Saturday, July 11, 2009

July 12
Yesterday we visited the Open Air Museum at Goreme, in Cappadocia. There are a cluster of churches in this area, which were inhabited by monks and nuns. Much of the painting remains, although it may be difficult to view these photos, as many had to be taken without a flash. The sense of the sacred in this space was overwhelming, especially in regard to the acoustics in the small altar spaces within the caves.
There was a mixture of very simple shapes painted in a red/rust paint and the more elaborate frescos and paintings directly on the surface of the rock. One theory is that once the space was carved out into a worship space, there was a need to protect that space from invasion by evil spirits. Hence, the simple geometric/religious shapes. Later, then, the religious paintings would be added. Another theory is that the Christians were influenced by the Islamic code that prohibited images of humans and any living being. There was a period where icons were banned (iconoclast = broken icon), so this may have influenced the type of designs and paintings that were created in these cave churches. More later...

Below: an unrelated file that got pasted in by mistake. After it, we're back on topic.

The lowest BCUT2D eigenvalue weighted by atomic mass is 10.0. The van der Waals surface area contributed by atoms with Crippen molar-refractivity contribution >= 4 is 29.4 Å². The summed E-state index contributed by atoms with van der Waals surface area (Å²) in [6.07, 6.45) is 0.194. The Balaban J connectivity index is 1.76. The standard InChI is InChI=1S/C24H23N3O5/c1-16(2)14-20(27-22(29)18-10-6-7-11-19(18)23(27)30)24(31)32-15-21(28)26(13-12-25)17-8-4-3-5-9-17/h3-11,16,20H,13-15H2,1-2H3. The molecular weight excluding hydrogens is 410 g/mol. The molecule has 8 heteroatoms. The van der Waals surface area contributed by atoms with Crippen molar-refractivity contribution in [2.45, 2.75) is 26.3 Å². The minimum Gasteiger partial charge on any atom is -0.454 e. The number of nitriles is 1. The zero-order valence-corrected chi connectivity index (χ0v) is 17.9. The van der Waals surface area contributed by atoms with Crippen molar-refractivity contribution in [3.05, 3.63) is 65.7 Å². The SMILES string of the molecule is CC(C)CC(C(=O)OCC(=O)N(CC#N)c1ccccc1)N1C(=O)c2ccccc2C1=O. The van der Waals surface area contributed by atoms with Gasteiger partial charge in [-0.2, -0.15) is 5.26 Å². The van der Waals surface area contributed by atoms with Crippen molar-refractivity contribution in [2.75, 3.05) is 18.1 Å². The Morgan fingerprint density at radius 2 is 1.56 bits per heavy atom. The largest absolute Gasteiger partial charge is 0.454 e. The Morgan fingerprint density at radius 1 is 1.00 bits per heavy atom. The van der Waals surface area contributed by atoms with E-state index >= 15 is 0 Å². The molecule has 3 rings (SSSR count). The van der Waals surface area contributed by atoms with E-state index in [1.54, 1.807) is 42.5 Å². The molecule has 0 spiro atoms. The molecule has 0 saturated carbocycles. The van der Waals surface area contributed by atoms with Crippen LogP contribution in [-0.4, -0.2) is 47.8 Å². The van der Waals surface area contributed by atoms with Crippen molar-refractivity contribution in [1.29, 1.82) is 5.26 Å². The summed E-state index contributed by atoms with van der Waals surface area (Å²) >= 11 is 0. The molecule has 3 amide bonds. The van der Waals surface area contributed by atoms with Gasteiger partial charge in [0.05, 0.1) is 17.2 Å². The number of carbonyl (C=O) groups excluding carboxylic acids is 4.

Last night we went to view a Sufi Whirling Dervish Ritual... I am overwhelmed by what we have seen and heard the past few days. This is our last full day in Cappadocia, so right now I need to get some protein in for the day's journeys...
May you sense the sacred in the everyday around you today...and may you carry that strong silence with you as you move through your morning into your night.

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